Care should be taken here.  Especially, if the plaintiff is unsophisticated in patent litigation, you may not want to remind the plaintiff of the doctrine of equivalents.  If the plaintiff does not assert the doctrine of equivalents in a timely manner, the plaintiff may lose the opportunity to bring the doctrine of equivalents to trial. 

(D) Invention dates

       If the inventor invented after the publication of barring prior art, then the patent may be invalid.  You need to pin the patentee on the dates of conception and reduction to practice so that you don’t search for a moving target.  Ask the plaintiff to identify all witnesses and documents supporting their asserted dates of conception and reduction to practice.

(E)  Facts on willful infringement

       You need the plaintiff to identify the witnesses and documents supporting a claim for willful infringement, which risks the defendant paying up to triple damages.

(F) Plaintiff’s products/services

       Find out if the patentee plaintiff makes, uses, or sells any products or services that are the subject of the litigated patent.

(G) Patent marking

       There are usually no damages for the plaintiff if their own patented product is not marked with the relevant patent number.  This fact may be a significant issue when calculating damages.

(H) Prior Art

       Ask the patentee plaintiff to identify any prior art that was not provided to the patent office.

Frederic M. Douglas

fdouglas@cox.net

freddouglas.wordpress.com

Developing A Discovery Plan For A Patent Infringement Defendant

© Frederic M. Douglas 2010.  All Rights Reserved.

 (A) Review Jury Instructions and Prepare a Proof Rubric

       Determine what the plaintiff needs to prove and what the defendant would like to prove.  Prepare a list of documents and testimony needed to support your case and refute the plaintiff’s case.  From this list, you now know what type of evidence to gather.

 (B) Propound a First Set of Written Discovery Requests

       Ask questions to identify witnesses and to find out what documents exist.   Seek information on inventorship (conception and reduction to practice), prior art, patent prosecution, and persons knowledgeable about these topics.  Propound requests for admission to exclude factual issues for trial.  Propound a global request for documents early, as you undoubtedly will encounter resistance requiring efforts to pry documents from the plaintiff.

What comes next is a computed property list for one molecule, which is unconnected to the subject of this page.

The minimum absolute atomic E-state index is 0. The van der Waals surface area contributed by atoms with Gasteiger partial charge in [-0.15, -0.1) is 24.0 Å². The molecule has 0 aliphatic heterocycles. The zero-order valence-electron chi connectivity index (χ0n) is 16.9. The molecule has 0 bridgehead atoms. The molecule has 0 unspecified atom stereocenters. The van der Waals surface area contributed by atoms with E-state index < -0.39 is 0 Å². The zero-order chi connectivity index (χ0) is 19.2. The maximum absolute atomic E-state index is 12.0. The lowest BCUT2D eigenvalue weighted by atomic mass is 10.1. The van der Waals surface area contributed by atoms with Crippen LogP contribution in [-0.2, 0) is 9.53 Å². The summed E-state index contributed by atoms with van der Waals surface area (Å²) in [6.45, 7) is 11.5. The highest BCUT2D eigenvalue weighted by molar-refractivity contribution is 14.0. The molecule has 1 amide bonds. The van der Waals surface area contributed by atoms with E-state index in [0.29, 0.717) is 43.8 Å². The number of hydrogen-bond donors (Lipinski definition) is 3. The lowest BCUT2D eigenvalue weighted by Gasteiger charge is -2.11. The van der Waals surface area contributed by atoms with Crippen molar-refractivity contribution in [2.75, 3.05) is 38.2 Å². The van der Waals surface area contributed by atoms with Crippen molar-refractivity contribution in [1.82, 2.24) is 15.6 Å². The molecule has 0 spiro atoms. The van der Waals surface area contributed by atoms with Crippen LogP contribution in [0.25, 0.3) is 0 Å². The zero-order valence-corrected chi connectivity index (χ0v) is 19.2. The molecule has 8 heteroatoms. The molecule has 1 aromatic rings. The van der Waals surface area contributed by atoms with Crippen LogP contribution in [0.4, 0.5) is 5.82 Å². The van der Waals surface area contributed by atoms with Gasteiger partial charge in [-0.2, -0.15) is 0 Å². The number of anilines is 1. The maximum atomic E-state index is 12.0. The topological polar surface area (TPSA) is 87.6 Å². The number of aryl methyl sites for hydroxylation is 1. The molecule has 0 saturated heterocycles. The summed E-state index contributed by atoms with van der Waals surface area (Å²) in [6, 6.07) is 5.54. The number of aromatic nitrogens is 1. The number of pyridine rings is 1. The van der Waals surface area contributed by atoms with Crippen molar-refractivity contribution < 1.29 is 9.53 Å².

(C) Depose the Patent Prosecutor

       In some jurisdictions, you may encounter resistance on deposing the patent prosecutor based on attorney-client privilege and the work product doctrine.  Deposing the patent prosecutor may be quite valuable to establish findings related to patentability defenses.

 (D) Depose the Patentee Plaintiff Under 30(B)(6) (If a Corporation)

       Depose the patent owner (inventor and/or assignee) as to bases for allegation of infringement, pre-filing investigation, allegations regarding accused products, and specific claims of the patent asserted.  Inquire as to conception and reduction to practice.  Determine which of defendant’s documents have been reviewed by plaintiff and which persons plaintiff consulted regarding infringement. 

 (E) Depose the Inventor(s)

       If the inventor is separate from the assignee, then depose the inventor early.  Inquire as to the same issues regarding the patentee plaintiff above.

 (F)  Depose the Plaintiff Under 30(B)(6) (If a Corporation)

       Seek corporate structure, identify and authenticate key documents, and find out about secondary witnesses.

 (G) Propound More Written Discovery Requests

       Now that you have some documents, identified witnesses, and information from the first set of written discovery and deposing the plaintiff, follow up with more requests and discovery from third parties.

 (H) Depose Third-Parties